By David Goodhart
PUBLISHED: 18:21 EST, 22 March 2013 | UPDATED: 18:21 EST, 22 March 2013
Among Left-leaning ‘Hampstead’ liberals like me, there has long been what you might call a ‘discrimination assumption’ when it comes to the highly charged issue of immigration.
Our instinctive reaction has been that Britain is a relentlessly racist country bent on thwarting the lives of ethnic minorities, that the only decent policy is to throw open our doors to all and that those with doubts about how we run our multi-racial society are guilty of prejudice.
And that view — echoed in Whitehall, Westminster and town halls around the country — has been the prevailing ideology, setting the tone for the immigration debate.
But for some years, this has troubled me and, gradually, I have changed my mind.
... I am now convinced that public opinion is right and Britain has had too much immigration too quickly.
For 30 years, the Left has blinded itself with sentiment about diversity. But we got it wrong.
I still believe that large-scale immigration has made Britain livelier and more dynamic than it would otherwise have been. I believe, too, that this country is significantly less racist than it once was.
In many places immigration is working as the textbooks say it should with a degree of harmony, with minorities upwardly mobile and creating interesting new hybrid identities in mixed suburbs.
But it has also resulted in too many areas in which ethnic minorities lead almost segregated lives — notably in the northern ‘mill towns’ and other declining industrial regions, which in the Sixties and Seventies attracted one of the most clannish minorities of modern times, rural Kashmiri Pakistanis.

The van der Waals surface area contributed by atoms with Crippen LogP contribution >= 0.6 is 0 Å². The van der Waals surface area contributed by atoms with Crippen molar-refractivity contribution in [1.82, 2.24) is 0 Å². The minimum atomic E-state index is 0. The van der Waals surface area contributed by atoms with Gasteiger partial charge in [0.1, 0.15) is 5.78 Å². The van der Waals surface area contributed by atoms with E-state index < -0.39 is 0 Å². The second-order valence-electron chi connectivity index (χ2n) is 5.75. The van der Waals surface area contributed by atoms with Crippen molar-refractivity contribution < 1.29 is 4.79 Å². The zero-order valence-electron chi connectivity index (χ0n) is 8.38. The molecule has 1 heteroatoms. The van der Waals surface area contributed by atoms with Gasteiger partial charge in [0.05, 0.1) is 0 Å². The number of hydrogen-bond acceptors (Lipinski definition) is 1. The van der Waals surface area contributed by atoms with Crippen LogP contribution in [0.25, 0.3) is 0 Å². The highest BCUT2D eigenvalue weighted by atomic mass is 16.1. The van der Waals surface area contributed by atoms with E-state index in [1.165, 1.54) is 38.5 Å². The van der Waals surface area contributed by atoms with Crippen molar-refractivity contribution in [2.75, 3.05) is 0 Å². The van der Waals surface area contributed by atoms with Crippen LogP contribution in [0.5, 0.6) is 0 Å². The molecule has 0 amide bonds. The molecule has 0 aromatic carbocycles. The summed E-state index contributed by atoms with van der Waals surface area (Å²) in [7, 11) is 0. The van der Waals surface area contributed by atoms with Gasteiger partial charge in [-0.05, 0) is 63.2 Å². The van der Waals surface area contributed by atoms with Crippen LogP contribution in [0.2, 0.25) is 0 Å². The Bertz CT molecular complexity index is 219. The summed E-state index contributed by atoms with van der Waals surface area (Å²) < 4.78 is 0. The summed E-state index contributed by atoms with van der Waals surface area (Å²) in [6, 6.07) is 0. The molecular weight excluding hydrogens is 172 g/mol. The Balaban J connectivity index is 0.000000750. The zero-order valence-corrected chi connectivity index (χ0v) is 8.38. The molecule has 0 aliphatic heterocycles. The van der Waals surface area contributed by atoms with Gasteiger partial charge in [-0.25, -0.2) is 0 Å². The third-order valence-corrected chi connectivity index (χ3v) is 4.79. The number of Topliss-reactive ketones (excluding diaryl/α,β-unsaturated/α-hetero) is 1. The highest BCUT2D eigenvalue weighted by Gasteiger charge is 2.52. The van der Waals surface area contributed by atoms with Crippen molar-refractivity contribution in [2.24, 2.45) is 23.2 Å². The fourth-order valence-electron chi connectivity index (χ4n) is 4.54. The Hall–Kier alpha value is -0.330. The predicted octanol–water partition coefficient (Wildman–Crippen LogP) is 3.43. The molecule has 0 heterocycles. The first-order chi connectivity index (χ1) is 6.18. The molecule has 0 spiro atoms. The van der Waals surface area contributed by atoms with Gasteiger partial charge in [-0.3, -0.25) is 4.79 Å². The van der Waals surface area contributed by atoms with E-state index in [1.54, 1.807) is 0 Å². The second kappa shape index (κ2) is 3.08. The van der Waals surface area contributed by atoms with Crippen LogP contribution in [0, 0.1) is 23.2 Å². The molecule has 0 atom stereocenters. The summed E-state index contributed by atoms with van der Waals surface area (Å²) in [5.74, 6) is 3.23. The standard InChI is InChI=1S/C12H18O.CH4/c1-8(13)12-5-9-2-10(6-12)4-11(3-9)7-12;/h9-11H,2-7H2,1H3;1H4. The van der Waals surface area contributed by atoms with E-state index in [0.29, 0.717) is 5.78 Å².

In Leicester and Bradford, almost half of the ethnic population live in what are technically ghettos (defined as areas where minorities form more than two-thirds of the population). Meanwhile, parts of white working-class Britain have been left feeling neither valued nor useful, believing that they have been displaced by newcomers not only in the job market but also in the national story itself.
Those in the race lobby have been slow to recognise that strong collective identities are legitimate for majorities as well as minorities, for white as well as for black people.
For a democratic state to have any meaning, it must ‘belong’ to existing citizens. They must have special rights over non-citizens. Immigration must be managed with their interests in mind. But it has not been.
The justification for such a large and unpopular change has to be that the economic benefits are significant and measurable. But they are not.
One of the liberal elite’s myths is that we are a ‘mongrel nation’ that has always experienced high inflows of outsiders. But this isn’t true. From 1066 until 1950, immigration was almost non-existent (excluding Ireland) — a quarter of a million at the most, mainly Huguenots and Jews.
Post-World War II immigration has been on a completely different scale from anything that went before. These days, more people arrive on our shores as immigrants in a single year than did so in the entire period from 1066 to 1950, excluding wartime.
... By 2066, according to one demographer, white Britons will be in a minority.
This is already the case in some towns and cities, including London, Leicester, Slough and Luton, with Birmingham expected to follow in the near future.
Okay, Slough (all I know of it is John Betjeman's poem), but London ... That's as crazy as giving California away to foreigners.
If Britain had a clear and confident sense of its national culture and was good at integrating people, then perhaps this speed of change would be of little concern. But this is not the case.